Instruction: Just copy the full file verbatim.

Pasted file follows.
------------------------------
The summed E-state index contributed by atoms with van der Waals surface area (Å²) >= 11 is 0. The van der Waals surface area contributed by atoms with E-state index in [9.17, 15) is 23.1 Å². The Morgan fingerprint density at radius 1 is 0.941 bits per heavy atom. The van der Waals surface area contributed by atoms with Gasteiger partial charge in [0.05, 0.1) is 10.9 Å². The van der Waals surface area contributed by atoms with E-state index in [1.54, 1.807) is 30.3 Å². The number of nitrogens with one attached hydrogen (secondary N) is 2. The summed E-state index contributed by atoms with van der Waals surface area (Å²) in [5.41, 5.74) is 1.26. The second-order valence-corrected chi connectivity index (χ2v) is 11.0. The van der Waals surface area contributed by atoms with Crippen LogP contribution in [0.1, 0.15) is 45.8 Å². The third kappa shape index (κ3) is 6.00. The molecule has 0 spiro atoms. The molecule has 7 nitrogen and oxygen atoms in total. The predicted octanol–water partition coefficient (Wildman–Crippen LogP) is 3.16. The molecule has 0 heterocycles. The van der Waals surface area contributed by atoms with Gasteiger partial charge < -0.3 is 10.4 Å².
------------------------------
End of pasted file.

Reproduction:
The summed E-state index contributed by atoms with van der Waals surface area (Å²) >= 11 is 0. The van der Waals surface area contributed by atoms with E-state index in [9.17, 15) is 23.1 Å². The Morgan fingerprint density at radius 1 is 0.941 bits per heavy atom. The van der Waals surface area contributed by atoms with Gasteiger partial charge in [0.05, 0.1) is 10.9 Å². The van der Waals surface area contributed by atoms with E-state index in [1.54, 1.807) is 30.3 Å². The number of nitrogens with one attached hydrogen (secondary N) is 2. The summed E-state index contributed by atoms with van der Waals surface area (Å²) in [5.41, 5.74) is 1.26. The second-order valence-corrected chi connectivity index (χ2v) is 11.0. The van der Waals surface area contributed by atoms with Crippen LogP contribution in [0.1, 0.15) is 45.8 Å². The third kappa shape index (κ3) is 6.00. The molecule has 0 spiro atoms. The molecule has 7 nitrogen and oxygen atoms in total. The predicted octanol–water partition coefficient (Wildman–Crippen LogP) is 3.16. The molecule has 0 heterocycles. The van der Waals surface area contributed by atoms with Gasteiger partial charge < -0.3 is 10.4 Å².